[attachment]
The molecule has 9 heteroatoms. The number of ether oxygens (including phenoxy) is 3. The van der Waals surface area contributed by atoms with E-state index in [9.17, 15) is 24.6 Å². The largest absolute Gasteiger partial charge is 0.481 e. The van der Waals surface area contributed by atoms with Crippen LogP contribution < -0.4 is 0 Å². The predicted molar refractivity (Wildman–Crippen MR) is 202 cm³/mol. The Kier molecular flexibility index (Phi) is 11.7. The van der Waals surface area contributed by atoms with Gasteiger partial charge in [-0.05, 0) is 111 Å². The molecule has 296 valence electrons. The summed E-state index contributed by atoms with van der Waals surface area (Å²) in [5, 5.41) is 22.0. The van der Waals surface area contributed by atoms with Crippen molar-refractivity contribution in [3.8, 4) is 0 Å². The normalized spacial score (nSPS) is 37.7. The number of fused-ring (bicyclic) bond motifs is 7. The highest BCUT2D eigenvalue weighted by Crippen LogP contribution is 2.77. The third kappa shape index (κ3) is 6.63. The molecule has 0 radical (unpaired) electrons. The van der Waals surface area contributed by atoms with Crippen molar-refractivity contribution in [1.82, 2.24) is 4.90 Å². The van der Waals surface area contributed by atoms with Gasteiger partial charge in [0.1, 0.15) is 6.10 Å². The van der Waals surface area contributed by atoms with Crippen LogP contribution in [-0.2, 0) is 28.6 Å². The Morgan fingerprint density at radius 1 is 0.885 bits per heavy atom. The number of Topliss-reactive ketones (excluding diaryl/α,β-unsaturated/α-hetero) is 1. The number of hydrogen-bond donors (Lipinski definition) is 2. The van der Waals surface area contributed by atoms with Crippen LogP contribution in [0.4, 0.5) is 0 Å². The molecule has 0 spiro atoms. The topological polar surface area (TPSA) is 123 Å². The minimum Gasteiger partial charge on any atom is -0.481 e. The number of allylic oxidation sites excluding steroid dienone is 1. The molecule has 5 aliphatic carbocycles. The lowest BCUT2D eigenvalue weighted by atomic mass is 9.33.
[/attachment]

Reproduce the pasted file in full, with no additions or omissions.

The molecule has 9 heteroatoms. The number of ether oxygens (including phenoxy) is 3. The van der Waals surface area contributed by atoms with E-state index in [9.17, 15) is 24.6 Å². The largest absolute Gasteiger partial charge is 0.481 e. The van der Waals surface area contributed by atoms with Crippen LogP contribution < -0.4 is 0 Å². The predicted molar refractivity (Wildman–Crippen MR) is 202 cm³/mol. The Kier molecular flexibility index (Phi) is 11.7. The van der Waals surface area contributed by atoms with Gasteiger partial charge in [-0.05, 0) is 111 Å². The molecule has 296 valence electrons. The summed E-state index contributed by atoms with van der Waals surface area (Å²) in [5, 5.41) is 22.0. The van der Waals surface area contributed by atoms with Crippen molar-refractivity contribution in [3.8, 4) is 0 Å². The normalized spacial score (nSPS) is 37.7. The number of fused-ring (bicyclic) bond motifs is 7. The highest BCUT2D eigenvalue weighted by Crippen LogP contribution is 2.77. The third kappa shape index (κ3) is 6.63. The molecule has 0 radical (unpaired) electrons. The van der Waals surface area contributed by atoms with Crippen molar-refractivity contribution in [1.82, 2.24) is 4.90 Å². The van der Waals surface area contributed by atoms with Gasteiger partial charge in [0.1, 0.15) is 6.10 Å². The van der Waals surface area contributed by atoms with Crippen LogP contribution in [-0.2, 0) is 28.6 Å². The Morgan fingerprint density at radius 1 is 0.885 bits per heavy atom. The number of Topliss-reactive ketones (excluding diaryl/α,β-unsaturated/α-hetero) is 1. The number of hydrogen-bond donors (Lipinski definition) is 2. The van der Waals surface area contributed by atoms with Crippen LogP contribution in [0.4, 0.5) is 0 Å². The molecule has 0 spiro atoms. The topological polar surface area (TPSA) is 123 Å². The minimum Gasteiger partial charge on any atom is -0.481 e. The number of allylic oxidation sites excluding steroid dienone is 1. The molecule has 5 aliphatic carbocycles. The lowest BCUT2D eigenvalue weighted by atomic mass is 9.33.